Debt gets a bad rap. It isn’t harmful in every case. Loans help us afford things that we wouldn’t be able to afford otherwise, like a house or college education. But there’s a limit to when debt stops being a useful tool for a better life and starts causing real damage.
So how do you know when you have too much debt? It’s not always an easy question, and there’s no one answer for everyone. But there are warning signs that could mean you’re in too deep.
Check the points below to see if you’re showing some of the signs of having too much debt.
Poor Debt-to-Income Ratio
This is one calculation you can make to assess your debt situation. Measuring your debt-to-income ratio isn’t just important for your own purposes – it’s also used by lenders to evaluate your financial worthiness for receiving a loan.
Use a simple guide like this one on About.com to calculate your debt to income ratio. It’s about as simple as determining your total monthly debt payments and then dividing the result by total gross monthly income. Don’t forget to include things like your mortgage or rent payment, car loans, minimum credit card payments, student loan payments, and alimony/child support in your calculation. Then, multiply your result by 100 to turn your ratio to a percentage.
The lower your percentage, the better. If your result is less than 36%, you’re probably in okay shape. If you’re over 50%, you’re almost certainly in the danger zone and should take action to avoid falling further into debt.
Can’t Keep Up With Payments
If you’re struggling to keep up with payments, it’s probably a sign you have too much debt on your plate. It’s as simple as not having the money in the bank to make payments or paying less towards your debt than you need to or want to.
If you’re a consistent late bill-payer, you might have more debt than you can handle. Paying bills late all the time negatively affects your credit score and also allows fees to pile up, so it’s crucial that late payments don’t become routine.
If you’re just forgetful, make every effort to start paying bills on time, and consider setting up automatic payments. If you can’t make timely payments because you don’t have the money available then excessive debt may be the real problem.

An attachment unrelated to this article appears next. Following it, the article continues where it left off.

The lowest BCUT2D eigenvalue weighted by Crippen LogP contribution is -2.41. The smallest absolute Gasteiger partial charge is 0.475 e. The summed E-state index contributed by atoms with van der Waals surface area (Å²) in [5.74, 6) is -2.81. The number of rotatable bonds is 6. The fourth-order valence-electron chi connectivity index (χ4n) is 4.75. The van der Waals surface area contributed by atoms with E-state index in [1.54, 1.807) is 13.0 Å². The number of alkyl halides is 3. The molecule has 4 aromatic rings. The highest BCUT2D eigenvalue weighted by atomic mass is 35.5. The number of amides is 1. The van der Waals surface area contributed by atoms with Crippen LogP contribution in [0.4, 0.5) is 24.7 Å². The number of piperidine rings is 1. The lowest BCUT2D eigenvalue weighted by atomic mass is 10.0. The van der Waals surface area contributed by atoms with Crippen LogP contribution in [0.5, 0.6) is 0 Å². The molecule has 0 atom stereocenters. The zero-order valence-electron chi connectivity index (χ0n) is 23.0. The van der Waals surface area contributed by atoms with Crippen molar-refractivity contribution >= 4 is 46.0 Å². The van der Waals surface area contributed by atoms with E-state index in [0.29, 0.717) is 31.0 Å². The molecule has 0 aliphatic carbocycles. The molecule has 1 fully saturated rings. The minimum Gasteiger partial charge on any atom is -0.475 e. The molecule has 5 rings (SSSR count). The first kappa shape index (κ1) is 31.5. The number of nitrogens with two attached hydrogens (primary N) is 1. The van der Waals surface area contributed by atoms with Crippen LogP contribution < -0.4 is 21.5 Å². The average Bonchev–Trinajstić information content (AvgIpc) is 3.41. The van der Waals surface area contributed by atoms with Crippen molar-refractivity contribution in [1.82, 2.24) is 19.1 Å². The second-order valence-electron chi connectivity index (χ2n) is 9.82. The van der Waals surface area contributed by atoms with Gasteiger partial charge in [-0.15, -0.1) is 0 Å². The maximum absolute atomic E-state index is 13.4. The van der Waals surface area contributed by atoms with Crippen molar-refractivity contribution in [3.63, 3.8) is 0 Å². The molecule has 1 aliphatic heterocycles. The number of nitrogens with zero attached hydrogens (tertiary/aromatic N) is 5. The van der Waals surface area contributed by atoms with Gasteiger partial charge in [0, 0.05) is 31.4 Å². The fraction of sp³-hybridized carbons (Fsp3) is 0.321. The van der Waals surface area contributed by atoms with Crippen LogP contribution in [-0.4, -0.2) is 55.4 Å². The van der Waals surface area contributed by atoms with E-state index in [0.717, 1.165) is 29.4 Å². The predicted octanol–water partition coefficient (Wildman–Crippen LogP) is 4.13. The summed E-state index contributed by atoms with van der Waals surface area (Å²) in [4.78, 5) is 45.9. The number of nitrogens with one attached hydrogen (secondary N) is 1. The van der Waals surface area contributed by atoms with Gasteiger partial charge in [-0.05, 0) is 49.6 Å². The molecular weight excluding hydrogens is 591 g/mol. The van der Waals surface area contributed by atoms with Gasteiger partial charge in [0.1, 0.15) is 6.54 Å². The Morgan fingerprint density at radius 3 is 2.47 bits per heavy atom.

Another sign you’re in a debt payment struggle: you’re only able to make the minimum payments on all your accounts. While making minimum payments is often part of a strategy to concentrate on killing off different debts, paying the minimum of everything means you’ll just be locking yourself into debt for years to come.
Another red flag is you’re keeping balances on your credit card accounts month-to-month. Credit cards are an expensive way to finance just about anything, so using them as a source of loaned money means you likely haven’t planned adequately for the debt you’ve racked up.
Unable to Save or Invest Anything
If you have nothing saved, even for emergencies, and aren’t able to make saving a priority, you might be dealing with too much debt on the books. Having even a minimal amount of savings for the most serious of situations is such a fundamental component of being in healthy financial shape, and it should never be ignored.
If you’re managing to save a little, make sure to look at your net worth to see if it’s actually increasing. Net worth is simply your total assets (cash, savings, investments, and property) less your total liabilities (any outstanding debt or payments due). If you’re saving money but simultaneously taking on even more debt, you’re likely just treading water instead of building real assets. Always think about increasing your net worth instead of adding to your tally of both assets and liabilities simultaneously.
No End to Debt in Sight
If you’re in debt, it’s motivating and encouraging to be able to see the light at the end of the tunnel when you’ll finally be able to say that you’ve paid it all off. If you’re just a few months or years from making that happen, you’re likely managing your debt well. But if balances are so high and payments are so uncertain that you have no idea or desire to figure out a payoff date, you might be in trouble.
Use a debt calculator, like this one, to figure out when you’ll be finished with credit card payments. Since credit cards likely have the most variable term lengths of all your accounts, it’s important to know how long you’ll be paying at the rate that you’re paying off your balances. For other loans, it’s simply a matter of looking at the current term and deciding if you’ll make more than the monthly payment to pay down the debt faster.
You’re Constantly Worrying About Money
Carrying debt can be stressful and take its toll on your life and even your health. If you find yourself constantly worrying about money and your debt, it probably means you have too much.
If you’re finding money to be a source of frustration, it’s helpful to consider what steps you can take to change. Putting a plan into place to reduce your debt might give you some peace of mind. Other solutions like debt consolidation might be a potential fix that makes managing the situation easier both financially and mentally.
Poor Credit Score
Take a look at your credit score and credit report. If your history is all dinged up and your score is less than excellent, it might mean that out of control debt is to blame.
Check to see if issues are related to late payments, accounts with unpaid balances, or charge-offs. If these problems are a trend throughout your credit history, it might be time to think about changing course.